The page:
One interesting advantage of playing with brackish tanks is that we have access to a tremendous amount of valuable "crossover" information about keeping and managing marine animals, thanks to several decades of reef keeping work. Much of this translates quite well into brackish water aquarium keeping. Materials as basic as salt mixes areas rigidly formulated nowadays that we scarcely have to consider which brand to use. And technology like lighting and filtration are now so good that we can almost take them for granted. Almost.
As a hobby, we are becoming more and more progressive, I think. Sure, there are lots of little pockets of resistance to change, holding on to set ways, interpretations, and styles, but you're seeing more and more individual hobbyists breaking away from the "groupthink" and simply doing stuff. Looking at things fro ma fresh perspective, experimenting...and generally not giving a damn about what "everyone" thinks. Scary, daring- yet empowering. It's how breakthroughs arise in the hobby.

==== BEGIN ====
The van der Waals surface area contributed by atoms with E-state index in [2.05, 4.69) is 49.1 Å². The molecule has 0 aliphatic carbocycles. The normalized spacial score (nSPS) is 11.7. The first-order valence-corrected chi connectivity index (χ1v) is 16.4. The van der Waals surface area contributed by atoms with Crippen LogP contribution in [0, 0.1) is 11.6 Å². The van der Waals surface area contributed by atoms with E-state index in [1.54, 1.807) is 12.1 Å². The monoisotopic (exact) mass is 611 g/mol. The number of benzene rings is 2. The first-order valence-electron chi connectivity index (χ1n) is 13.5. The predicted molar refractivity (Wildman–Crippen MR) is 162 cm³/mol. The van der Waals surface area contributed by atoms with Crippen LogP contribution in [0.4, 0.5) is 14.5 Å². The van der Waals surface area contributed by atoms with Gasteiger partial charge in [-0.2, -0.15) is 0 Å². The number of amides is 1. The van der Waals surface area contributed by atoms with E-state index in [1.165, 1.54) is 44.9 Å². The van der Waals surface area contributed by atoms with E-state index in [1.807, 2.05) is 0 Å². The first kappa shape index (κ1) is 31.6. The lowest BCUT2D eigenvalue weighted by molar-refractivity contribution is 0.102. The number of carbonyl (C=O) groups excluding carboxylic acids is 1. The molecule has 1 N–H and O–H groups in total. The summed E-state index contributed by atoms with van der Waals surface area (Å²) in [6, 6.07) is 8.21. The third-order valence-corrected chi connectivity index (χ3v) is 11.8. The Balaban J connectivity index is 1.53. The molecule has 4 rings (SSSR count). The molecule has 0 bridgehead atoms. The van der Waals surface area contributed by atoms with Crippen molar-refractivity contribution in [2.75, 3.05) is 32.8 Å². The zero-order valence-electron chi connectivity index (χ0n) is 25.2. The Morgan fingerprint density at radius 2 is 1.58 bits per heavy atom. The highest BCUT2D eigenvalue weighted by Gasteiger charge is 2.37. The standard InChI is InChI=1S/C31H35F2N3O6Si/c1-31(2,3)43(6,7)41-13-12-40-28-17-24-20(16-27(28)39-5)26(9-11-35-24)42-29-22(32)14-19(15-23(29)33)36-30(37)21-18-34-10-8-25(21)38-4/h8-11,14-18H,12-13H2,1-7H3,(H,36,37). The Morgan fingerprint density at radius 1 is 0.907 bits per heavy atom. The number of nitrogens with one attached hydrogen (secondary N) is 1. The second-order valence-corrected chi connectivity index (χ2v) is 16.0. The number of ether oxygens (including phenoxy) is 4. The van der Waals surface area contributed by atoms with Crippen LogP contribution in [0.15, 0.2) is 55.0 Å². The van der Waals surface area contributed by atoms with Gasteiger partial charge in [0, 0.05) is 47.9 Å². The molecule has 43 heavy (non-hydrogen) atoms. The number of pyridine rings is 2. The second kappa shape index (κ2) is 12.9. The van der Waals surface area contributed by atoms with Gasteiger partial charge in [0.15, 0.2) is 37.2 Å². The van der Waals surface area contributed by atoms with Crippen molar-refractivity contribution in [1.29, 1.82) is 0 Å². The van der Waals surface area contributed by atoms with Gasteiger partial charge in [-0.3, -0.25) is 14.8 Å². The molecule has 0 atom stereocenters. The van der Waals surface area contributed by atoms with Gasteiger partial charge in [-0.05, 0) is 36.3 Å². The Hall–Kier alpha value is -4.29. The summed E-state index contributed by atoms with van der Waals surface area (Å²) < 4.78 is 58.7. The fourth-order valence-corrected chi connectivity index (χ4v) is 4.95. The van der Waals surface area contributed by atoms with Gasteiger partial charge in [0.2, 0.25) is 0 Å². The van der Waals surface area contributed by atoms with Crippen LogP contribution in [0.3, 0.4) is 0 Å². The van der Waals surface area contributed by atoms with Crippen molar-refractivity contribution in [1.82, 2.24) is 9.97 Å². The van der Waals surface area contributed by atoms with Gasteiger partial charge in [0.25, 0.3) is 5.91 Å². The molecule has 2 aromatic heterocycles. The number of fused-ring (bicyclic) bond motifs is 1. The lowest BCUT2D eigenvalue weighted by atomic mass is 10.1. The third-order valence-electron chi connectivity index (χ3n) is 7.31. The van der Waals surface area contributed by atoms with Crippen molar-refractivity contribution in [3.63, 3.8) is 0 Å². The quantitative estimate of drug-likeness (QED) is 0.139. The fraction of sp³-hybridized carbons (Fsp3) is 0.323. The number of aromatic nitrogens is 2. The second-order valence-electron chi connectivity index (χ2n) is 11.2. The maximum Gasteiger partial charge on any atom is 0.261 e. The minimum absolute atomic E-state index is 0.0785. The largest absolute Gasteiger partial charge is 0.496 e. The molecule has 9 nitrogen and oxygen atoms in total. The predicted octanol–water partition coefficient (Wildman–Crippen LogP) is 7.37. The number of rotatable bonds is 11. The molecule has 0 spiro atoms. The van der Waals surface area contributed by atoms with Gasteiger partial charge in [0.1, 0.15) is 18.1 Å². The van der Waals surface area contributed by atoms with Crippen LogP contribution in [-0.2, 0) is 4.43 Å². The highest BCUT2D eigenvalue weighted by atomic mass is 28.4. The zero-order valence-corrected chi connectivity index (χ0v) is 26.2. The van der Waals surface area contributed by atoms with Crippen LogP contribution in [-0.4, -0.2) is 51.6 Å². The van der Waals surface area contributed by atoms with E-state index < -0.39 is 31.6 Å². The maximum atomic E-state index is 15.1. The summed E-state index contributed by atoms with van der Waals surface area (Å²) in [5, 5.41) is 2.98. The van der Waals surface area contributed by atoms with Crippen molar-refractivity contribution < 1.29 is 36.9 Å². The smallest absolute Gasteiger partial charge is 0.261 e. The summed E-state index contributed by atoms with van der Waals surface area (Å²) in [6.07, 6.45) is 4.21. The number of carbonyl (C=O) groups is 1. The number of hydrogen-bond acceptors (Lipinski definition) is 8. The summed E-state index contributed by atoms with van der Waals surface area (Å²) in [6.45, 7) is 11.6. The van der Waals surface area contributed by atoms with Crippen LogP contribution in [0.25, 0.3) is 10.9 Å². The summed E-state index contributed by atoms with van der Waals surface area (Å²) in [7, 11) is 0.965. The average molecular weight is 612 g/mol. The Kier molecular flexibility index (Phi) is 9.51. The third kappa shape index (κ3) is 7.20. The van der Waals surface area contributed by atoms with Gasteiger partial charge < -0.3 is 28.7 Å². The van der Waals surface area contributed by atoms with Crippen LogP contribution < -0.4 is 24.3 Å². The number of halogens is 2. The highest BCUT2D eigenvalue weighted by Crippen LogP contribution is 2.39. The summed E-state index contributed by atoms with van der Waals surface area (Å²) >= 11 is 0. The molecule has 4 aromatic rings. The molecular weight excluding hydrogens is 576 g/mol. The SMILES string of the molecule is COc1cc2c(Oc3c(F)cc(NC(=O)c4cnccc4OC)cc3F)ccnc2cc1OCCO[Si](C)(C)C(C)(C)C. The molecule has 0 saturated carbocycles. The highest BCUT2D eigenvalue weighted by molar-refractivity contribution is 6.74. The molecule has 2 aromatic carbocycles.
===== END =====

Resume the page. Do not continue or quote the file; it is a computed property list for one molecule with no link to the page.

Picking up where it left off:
Now, I'm not trying to say that we are awesome and everyone else is some kind of throwback loser...Absolutely not. We're not the only arena in the hobby that's pushing things in different directions. What I AM saying is that we are a good example of a small community of people who have demonstrated how far you can come quickly when you simply...do. This can work-has worked- in a number of aquarium hobby specialties, from cichlid breeding to Rainbowfish keeping, to aquatic plants and aquascaping.
Mindset shifts are beautiful things, because they get us out of our comfort zones and compel us to look at where we were, where we are, how we got there, and where we are going next.
It's neat to look back- but far more interesting to look forward.
Stay daring. Stay diligent. Stay open-minded. Stay communicative. Stay creative...
And Stay Wet.